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Mercari calls it quits in Europe as losses mount

Japanese flea market app faces stiff competition in the West

Mercari's peer-to-peer sales app has not taken off in Europe and the U.S. as it did in Japan. (Photo by Manami Yamada)

TOKYO -- Mercari will no longer offer its flea market app in Europe starting next March in what amounts to an exit from a money-losing region where it failed to stand out against bigger-name competitors.

Subsidiaries Mercari Europe and payment services platform Merpay, both based in London, will be dissolved by the fiscal year ending June 2020, the Japanese company said Tuesday. High labor and advertising costs contributed to Mercari Europe posting an operating loss of 7.3 million pounds ($9.23 million) in the most recent financial year ended in June.  

The company, describing the situation as a "temporary retreat," said it would look at various opportunities in the future.

The roughly 200 million yen ($1.78 million) in extraordinary losses associated with the pullout will be booked either this fiscal year or next. The number of employees affected has not been made public.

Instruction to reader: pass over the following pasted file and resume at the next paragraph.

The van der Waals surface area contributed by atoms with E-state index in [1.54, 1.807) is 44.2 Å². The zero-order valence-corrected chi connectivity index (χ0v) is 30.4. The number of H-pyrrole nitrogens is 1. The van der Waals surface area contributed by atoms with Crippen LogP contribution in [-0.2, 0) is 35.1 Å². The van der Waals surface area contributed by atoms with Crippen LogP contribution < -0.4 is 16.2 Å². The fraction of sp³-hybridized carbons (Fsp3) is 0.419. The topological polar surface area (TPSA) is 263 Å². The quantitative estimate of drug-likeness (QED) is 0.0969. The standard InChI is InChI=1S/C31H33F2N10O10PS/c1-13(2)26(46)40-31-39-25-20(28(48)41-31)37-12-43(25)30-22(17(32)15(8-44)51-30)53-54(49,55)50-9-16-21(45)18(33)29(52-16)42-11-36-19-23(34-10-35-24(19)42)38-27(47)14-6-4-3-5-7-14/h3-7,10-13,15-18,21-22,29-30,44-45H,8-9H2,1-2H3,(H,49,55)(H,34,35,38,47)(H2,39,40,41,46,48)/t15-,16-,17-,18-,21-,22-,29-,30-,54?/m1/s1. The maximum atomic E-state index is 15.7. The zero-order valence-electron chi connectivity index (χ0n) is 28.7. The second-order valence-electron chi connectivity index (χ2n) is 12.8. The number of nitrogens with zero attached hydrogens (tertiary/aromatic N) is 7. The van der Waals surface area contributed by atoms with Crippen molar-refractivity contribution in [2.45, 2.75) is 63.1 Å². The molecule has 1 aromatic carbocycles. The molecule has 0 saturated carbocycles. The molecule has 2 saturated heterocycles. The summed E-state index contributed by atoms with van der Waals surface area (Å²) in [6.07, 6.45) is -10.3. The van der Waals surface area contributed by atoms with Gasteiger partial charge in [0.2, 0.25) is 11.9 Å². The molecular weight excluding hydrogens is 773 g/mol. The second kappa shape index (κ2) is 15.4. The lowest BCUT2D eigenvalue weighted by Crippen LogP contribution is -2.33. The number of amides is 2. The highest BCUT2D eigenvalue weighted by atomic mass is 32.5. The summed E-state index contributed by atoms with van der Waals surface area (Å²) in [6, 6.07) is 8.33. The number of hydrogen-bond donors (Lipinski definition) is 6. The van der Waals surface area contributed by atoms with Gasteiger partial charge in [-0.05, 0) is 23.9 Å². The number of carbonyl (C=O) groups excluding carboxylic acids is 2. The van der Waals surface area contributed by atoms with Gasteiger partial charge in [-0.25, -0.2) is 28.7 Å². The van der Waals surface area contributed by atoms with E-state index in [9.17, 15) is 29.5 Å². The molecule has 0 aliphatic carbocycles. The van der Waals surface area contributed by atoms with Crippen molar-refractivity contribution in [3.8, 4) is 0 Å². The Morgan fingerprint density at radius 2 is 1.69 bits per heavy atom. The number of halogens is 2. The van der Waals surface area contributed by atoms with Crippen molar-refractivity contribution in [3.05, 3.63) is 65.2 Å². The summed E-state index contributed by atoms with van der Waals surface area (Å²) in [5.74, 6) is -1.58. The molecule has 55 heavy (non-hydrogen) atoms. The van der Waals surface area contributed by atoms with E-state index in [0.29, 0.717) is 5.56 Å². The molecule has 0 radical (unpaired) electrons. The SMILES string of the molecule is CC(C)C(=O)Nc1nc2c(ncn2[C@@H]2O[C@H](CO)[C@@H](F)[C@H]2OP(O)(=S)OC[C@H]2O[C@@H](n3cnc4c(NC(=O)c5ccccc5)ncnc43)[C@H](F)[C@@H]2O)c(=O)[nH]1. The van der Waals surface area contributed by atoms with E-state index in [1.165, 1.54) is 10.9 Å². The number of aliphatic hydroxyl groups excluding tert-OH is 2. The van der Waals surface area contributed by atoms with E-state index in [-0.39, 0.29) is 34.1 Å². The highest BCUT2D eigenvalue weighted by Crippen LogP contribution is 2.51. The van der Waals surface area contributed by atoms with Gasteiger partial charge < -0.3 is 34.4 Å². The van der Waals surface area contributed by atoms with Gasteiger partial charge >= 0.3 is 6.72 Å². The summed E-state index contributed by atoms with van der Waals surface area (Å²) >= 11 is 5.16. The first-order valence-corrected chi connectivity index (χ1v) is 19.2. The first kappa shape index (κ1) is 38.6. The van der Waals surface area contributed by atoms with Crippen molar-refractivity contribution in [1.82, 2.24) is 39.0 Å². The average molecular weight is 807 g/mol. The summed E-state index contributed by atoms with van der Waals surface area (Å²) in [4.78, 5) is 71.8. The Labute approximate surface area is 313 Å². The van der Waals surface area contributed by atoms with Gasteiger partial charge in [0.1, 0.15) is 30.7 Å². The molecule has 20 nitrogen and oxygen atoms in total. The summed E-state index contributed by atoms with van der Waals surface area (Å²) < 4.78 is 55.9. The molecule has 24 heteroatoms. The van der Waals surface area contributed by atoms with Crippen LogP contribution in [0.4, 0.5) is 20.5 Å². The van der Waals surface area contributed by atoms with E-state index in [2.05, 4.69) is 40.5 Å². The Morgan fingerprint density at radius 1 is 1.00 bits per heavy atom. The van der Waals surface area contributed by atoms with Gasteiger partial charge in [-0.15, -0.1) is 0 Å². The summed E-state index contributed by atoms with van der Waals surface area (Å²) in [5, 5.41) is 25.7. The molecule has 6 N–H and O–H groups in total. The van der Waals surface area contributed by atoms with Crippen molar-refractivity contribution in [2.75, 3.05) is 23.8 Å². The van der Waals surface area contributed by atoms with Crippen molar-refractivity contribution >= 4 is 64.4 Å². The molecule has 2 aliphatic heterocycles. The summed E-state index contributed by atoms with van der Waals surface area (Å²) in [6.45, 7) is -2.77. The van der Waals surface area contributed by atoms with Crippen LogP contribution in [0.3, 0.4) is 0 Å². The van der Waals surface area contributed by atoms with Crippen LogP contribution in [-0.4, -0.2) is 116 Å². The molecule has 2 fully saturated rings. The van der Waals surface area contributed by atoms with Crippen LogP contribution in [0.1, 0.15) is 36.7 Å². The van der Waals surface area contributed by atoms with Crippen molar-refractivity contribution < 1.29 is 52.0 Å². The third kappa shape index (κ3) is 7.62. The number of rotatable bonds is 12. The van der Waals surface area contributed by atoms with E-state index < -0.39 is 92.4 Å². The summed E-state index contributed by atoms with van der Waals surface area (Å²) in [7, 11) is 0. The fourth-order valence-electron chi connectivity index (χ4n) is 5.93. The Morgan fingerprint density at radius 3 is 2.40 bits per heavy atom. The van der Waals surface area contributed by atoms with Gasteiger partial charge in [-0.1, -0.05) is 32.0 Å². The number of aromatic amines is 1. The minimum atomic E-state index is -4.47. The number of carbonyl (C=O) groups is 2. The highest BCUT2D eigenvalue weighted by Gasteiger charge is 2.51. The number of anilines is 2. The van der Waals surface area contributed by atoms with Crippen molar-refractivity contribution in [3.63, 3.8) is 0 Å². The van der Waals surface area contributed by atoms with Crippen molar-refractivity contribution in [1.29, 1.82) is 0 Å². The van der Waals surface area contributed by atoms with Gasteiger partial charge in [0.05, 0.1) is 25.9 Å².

Mercari first set up shop in the U.K in 2015, then launched its eponymous flea market app in March 2017. Unlike the Japanese and U.S. versions, which collect fees with each transaction, the European app is free to use. But Mercari, struggling to build name recognition, is facing direct competition from the likes of Craigslist and British rival Depop.

The Tokyo-based company has invested heavily as part of its stated mission to "create value in a global marketplace." In the U.S., where the app rolled out in 2014, Mercari has recruited executives from the biggest names in the American tech industry. But the U.S. business is also bleeding red ink in the face of stiff competition.  

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